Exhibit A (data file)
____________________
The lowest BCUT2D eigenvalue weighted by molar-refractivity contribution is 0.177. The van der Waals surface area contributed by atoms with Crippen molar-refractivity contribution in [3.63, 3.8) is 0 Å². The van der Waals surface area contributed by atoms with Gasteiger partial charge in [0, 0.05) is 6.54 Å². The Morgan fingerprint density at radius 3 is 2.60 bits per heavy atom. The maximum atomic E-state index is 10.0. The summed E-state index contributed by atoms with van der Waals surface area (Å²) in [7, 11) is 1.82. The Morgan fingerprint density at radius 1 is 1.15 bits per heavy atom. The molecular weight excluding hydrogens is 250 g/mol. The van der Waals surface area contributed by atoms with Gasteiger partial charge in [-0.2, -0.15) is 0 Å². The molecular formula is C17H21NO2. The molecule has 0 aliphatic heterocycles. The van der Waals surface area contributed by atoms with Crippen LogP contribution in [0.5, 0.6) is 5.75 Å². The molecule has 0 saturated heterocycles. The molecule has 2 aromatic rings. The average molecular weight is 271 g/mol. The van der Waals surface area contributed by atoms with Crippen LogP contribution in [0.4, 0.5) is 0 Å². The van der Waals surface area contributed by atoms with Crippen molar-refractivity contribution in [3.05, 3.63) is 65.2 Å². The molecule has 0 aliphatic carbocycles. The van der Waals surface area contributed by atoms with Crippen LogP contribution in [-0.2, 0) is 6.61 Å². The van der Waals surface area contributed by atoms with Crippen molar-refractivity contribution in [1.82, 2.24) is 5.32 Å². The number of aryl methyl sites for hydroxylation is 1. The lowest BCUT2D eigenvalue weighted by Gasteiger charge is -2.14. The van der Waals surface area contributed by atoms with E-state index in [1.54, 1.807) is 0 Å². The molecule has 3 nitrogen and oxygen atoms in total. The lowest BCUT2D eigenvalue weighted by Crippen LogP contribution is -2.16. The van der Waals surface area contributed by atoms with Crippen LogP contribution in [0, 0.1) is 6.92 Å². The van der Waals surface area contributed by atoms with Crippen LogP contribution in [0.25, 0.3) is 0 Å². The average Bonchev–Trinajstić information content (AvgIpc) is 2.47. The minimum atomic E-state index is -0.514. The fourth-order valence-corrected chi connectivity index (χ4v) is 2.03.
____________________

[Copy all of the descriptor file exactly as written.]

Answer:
The lowest BCUT2D eigenvalue weighted by molar-refractivity contribution is 0.177. The van der Waals surface area contributed by atoms with Crippen molar-refractivity contribution in [3.63, 3.8) is 0 Å². The van der Waals surface area contributed by atoms with Gasteiger partial charge in [0, 0.05) is 6.54 Å². The Morgan fingerprint density at radius 3 is 2.60 bits per heavy atom. The maximum atomic E-state index is 10.0. The summed E-state index contributed by atoms with van der Waals surface area (Å²) in [7, 11) is 1.82. The Morgan fingerprint density at radius 1 is 1.15 bits per heavy atom. The molecular weight excluding hydrogens is 250 g/mol. The van der Waals surface area contributed by atoms with Gasteiger partial charge in [-0.2, -0.15) is 0 Å². The molecular formula is C17H21NO2. The molecule has 0 aliphatic heterocycles. The van der Waals surface area contributed by atoms with Crippen LogP contribution in [0.5, 0.6) is 5.75 Å². The molecule has 0 saturated heterocycles. The molecule has 2 aromatic rings. The average molecular weight is 271 g/mol. The van der Waals surface area contributed by atoms with Crippen LogP contribution in [0.4, 0.5) is 0 Å². The van der Waals surface area contributed by atoms with Crippen molar-refractivity contribution in [3.05, 3.63) is 65.2 Å². The molecule has 0 aliphatic carbocycles. The van der Waals surface area contributed by atoms with Crippen LogP contribution in [-0.2, 0) is 6.61 Å². The van der Waals surface area contributed by atoms with Crippen molar-refractivity contribution in [1.82, 2.24) is 5.32 Å². The number of aryl methyl sites for hydroxylation is 1. The lowest BCUT2D eigenvalue weighted by Gasteiger charge is -2.14. The van der Waals surface area contributed by atoms with E-state index in [1.54, 1.807) is 0 Å². The molecule has 3 nitrogen and oxygen atoms in total. The lowest BCUT2D eigenvalue weighted by Crippen LogP contribution is -2.16. The van der Waals surface area contributed by atoms with Crippen LogP contribution in [0, 0.1) is 6.92 Å². The van der Waals surface area contributed by atoms with Crippen LogP contribution in [0.25, 0.3) is 0 Å². The average Bonchev–Trinajstić information content (AvgIpc) is 2.47. The minimum atomic E-state index is -0.514. The fourth-order valence-corrected chi connectivity index (χ4v) is 2.03.